Urquidez is also a four-star offensive lineman while Devin Duvernay is a four-star receiver and Donovan Duvernay is a three-star athlete per 247Sports.

Texas’ class is ranked seventh nationally and No. 1 in the Big 12 as Strong looks to put a rocky start to his tenure behind him and return the Longhorns to national prominence.

They start the season with a visit from Notre Dame on Sept. 4.

Northwestern remembers Randy Walker 10 years after his passing

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Ten years ago Wednesday, the college football world was rocked by the unexpected and sudden loss of Northwestern coach Randy Walker.

The athletics department produced a touching video tribute to the man who suffered a heart attack at the age of 52, seven years into his tenure in Evanston.

Walker’s death unexpectedly thrust a young former Wildcats linebacker named Pat Fitzgerald into the head coach’s chair.

“I would prefer to be toasting to his longevity right now,” Fitzgerald says in the video.

Walker posted a 37-45 mark at Northwestern, including a surprising 8-4 campaign in 2000.

That followed a successful nine-year run at Miami University, the southwest Ohio school where he was a player.

Report: Ole Miss violations laid out to NCAA by stepfather of Laremy Tunsil

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The Mississippi football program might not find out its NCAA fate very soon, but the rest of the world learned more specifics regarding the accusations the Rebels face Wednesday.

Sports Illustrated published the results of its investigation, including specific allegations levied by a man in the process of getting a divorce from the mother of star offensive lineman Laremy Tunsil.

Lindsey Miller detailed several potentially serious violations involving Tunsil and his family, and SI was able to view some of the information he says he turned over to the NCAA during extensive interviews.

The NCAA’s Notice of Allegations is consistent with Miller’s claims in numerous places, including 12 occasions of free lodging that totaled $2,253. Miller says he told the NCAA those nights were arranged by boosters he met through [Mississippi DL coach Chris] Kiffin, but the NCAA never found that link. Kiffin’s name appears 13 times in the Notice of Allegations, but none of those prove he set Miller up with boosters.

Tunsil was part of a surprisingly star-studded recruiting class in 2013, but head coach Hugh Freeze has consistently defended his program against accusations his recruiting success was thanks to illegal methods.

Freeze, who took over as coach in December 2011, may minimize the NCAA’s case, but nine of the 13 football allegations relate to his tenure there. (Four allegations, including fraudulent ACT scores, occurred under former coach Houston Nutt.) There are four Level I violations under Freeze and a significant Level II failure to monitor charge in which the NCAA says the athletic department and football program failed to monitor Tunsil driving three different loaner cars between August 2014 and June 2015. (That latter allegation is the one Ole Miss is disputing.)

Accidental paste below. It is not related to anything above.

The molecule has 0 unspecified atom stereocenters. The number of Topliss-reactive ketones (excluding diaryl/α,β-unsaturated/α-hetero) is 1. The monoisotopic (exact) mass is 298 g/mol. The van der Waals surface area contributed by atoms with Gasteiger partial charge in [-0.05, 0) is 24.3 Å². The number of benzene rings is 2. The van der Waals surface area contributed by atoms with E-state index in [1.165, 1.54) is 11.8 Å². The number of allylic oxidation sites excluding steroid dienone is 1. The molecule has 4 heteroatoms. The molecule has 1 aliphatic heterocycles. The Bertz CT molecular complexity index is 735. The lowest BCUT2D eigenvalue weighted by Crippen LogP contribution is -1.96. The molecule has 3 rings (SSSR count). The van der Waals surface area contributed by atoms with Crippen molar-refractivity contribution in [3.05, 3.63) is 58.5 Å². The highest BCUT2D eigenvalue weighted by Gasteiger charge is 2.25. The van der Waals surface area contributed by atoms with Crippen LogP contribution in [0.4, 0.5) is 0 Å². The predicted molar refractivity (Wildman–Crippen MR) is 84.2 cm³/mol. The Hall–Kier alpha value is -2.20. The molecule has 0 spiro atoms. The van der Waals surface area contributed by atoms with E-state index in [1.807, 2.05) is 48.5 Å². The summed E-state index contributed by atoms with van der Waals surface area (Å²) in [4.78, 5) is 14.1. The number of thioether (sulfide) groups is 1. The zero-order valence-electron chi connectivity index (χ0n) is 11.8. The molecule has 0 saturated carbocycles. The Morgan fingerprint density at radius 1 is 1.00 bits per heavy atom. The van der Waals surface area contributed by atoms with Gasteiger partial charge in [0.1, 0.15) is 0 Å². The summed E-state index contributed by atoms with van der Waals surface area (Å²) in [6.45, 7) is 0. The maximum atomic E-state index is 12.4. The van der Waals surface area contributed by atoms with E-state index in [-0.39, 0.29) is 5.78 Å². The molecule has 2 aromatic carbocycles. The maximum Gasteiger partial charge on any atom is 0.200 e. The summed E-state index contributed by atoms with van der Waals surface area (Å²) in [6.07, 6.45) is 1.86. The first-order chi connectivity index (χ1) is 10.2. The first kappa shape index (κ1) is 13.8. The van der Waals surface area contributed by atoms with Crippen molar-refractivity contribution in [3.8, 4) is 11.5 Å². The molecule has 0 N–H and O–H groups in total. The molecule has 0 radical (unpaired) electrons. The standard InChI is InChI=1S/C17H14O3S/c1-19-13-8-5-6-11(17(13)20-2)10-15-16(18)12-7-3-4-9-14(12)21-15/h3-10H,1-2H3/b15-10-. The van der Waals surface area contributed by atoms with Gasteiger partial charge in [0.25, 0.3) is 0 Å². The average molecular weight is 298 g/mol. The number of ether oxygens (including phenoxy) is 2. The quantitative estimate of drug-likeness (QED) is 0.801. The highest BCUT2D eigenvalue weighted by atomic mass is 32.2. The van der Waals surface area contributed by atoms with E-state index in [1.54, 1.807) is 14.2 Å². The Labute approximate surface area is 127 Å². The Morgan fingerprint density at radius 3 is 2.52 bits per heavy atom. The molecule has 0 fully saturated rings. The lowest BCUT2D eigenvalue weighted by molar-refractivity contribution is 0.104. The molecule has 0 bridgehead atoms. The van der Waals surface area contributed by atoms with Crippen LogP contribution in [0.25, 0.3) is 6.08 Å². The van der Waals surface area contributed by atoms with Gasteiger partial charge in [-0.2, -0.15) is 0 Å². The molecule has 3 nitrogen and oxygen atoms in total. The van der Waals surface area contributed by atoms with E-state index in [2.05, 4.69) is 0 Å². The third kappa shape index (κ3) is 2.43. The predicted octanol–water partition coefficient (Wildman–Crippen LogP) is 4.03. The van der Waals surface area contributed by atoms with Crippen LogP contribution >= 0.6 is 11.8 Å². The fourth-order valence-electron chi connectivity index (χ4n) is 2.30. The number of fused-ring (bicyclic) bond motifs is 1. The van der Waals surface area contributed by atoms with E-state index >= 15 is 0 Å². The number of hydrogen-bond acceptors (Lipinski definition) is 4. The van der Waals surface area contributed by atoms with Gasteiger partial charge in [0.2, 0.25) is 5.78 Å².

Perhaps complicating matters is the fact Miller went to the NCAA only after having a fallout with Tunsil and his mother, Desiree Polingo, during the summer of 2015.

Polingo denied Miller’s accusations via a statement to SI, and in another statement a lawyer for Tunsil told SI, “You have to consider the source.”

Mississippi has already admitted to 12 of the 13 allegations and self-imposed penalties, but it remains to be seen if the NCAA Committee on Infractions will find the punishment sufficient or more is added.

The full SI story goes into deeper detail about the situations facing not only Ole Miss athletics but also the NCAA enforcement model itself.

NCAA announces common-sense change to bowl selection process

SANTA CLARA, CA - DECEMBER 26:  Andy Janovich #35 of the Nebraska Cornhuskers jumps over Jayon Brown #12 of the UCLA Bruins during the Foster Farms Bowl at Levi's Stadium on December 26, 2015 in Santa Clara, California.  (Photo by Ezra Shaw/Getty Images)
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The NCAA Division I council announced 5-7 teams will still have a chance to make a bowl this fall.

They will have to wait until all of the 6-6 teams have been picked, though.

The common sense rule tweak was announced Wednesday.

Nebraska, Minnesota and San Jose State all made bowls last season despite finishing the regular season 5-7, and coincidentally they all won.

In a statement, Big 12 commissioner Bob Bowlsby, who serves as chair of the football oversight committee, said the postseason selection process “makes sense and is fair to the schools and the bowls.”

APR scores will continue to be used to designate which 5-7 teams are eligible to take up the bowl slots left available after all of the 6-6 teams have been selected.

After swelling to 41 games last season, the postseason is not set to expand again until at least the 2020 season as a result of a moratorium on the certification of new bowls was established by the council in April.